How To Stop Bullying In Our Schools


That terrible feeling when you don’t know what’s wrong with you. When you can’t piece together why you are constantly humiliated and intimidated by classmates. Why do they think you’re a loser, a weirdo? Have you ever done them wrong? You have no friends. Every day, you force yourself to go to school and face the same pain of being rejected.

The chances are high that there is or there was someone in your class who was no stranger to the bitterness of being ostracized from the community. Of course, the scenario described above is an extreme case of bullying. However, according to researchers, one out of two people experience bullying at some point before they turn 20. It’s likely that you’ve also got first-hand experience of being a victim and receiving a blow to your confidence and self-respect.

Bullying starts early. Society has grown so accustomed to bullying in kindergartens and schools that it is considered a normal, even integral part of growing up. “Well, kids will be kids, so what can you do?” Certainly, conflicts are inevitable in human life. Especially, among children. However children are too young to understand the difference between conflicts and bullying.

Conflicts are natural. They occur spontaneously as we interact with each other. There’s nothing wrong in disagreeing with other people about the things we want, what we think, or what we want to do. Children constantly quarrel over a myriad of issues. Parents, teachers and caregivers teach children how to cope with and handle these delicate issues.

Bullying, on the other hand, is purposeful. It is intended to cause some kind of harm – emotional and/or physical. There’s always an imbalance of power, status, or strength between the one who does the bullying and the target of bullying. An older student can abuse younger kids. A bigger student threatens a smaller child. A very popular teenager intimidates others. It is also the job of parents, teachers and cargivers to prevent these types of situations.

It’s really tough though because bullying is not limited to intentional bumps into a classmate in the hallway, taunting someone about his/her sexual orientation in the locker room, making fun of a student’s clothes, accent or grades. Over the last years, students repeatedly use social media to embarrass and harass classmates. Online shaming and death threats have become a devastating epidemic.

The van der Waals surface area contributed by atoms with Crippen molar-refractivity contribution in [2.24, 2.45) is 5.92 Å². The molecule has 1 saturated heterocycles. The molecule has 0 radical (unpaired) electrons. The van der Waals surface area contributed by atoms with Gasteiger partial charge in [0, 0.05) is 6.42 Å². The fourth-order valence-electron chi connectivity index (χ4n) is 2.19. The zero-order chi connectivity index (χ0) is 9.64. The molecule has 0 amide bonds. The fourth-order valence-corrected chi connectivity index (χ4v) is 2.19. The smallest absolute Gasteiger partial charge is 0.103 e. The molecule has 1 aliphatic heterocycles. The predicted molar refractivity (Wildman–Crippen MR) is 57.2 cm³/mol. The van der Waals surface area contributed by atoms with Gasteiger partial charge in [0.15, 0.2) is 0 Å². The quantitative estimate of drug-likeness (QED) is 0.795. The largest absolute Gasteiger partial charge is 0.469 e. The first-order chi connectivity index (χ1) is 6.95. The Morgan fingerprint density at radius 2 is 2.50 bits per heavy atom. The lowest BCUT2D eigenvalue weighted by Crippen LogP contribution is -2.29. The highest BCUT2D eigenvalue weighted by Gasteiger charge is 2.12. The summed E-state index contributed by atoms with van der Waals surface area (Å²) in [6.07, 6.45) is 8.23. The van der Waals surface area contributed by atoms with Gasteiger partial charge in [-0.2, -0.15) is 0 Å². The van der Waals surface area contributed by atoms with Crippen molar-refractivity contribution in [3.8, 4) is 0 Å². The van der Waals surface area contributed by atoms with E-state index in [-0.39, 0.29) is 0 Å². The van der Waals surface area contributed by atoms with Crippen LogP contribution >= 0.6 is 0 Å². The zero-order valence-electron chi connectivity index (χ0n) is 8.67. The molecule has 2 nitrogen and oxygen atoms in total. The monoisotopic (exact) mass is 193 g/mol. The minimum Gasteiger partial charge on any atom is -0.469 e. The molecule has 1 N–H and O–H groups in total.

For some, ridiculing a classmate in front of others is just child’s play. Nevertheless, it can be damaging for kids who lack awareness or strong defense mechanisms.
Should kids learn how to ignore it? Or should they always tell a teacher about being bullied?
Following either of these tactics may do more harm than good.

To fully understand what we should do to prevent bullying in schools, we need to answer one simple question:

Why do kids bully?

In fact, no one is born a bully. It is a learned behavior. Kids direct aggressive behavior towards others for a number of reasons.

– Stress or trauma. Bullying can be a response to stressful or traumatic situations kids are going through. Scenarios can include their parents separating or divorcing, a death of a close relative, or gaining a sibling. Difficult home life and feeling like their parents/guardians don’t have enough time to spend with them make children feel rejected. They target their anger towards weaker kids as a way of compensation.

– Feeling insecure. Kids who have low self-esteem and lack of confidence are trying to overcome self-rejection by focusing on others. They subconsciously force themselves to hide their feeling of insecurity. As a result, they try to disparage someone to make themselves feel more confident.

– Jealousy. Kids feel like someone is in some way superior – smarter, more attractive perhaps. They become abusive to make a target of bullying feel inferior while making themselves feel more important.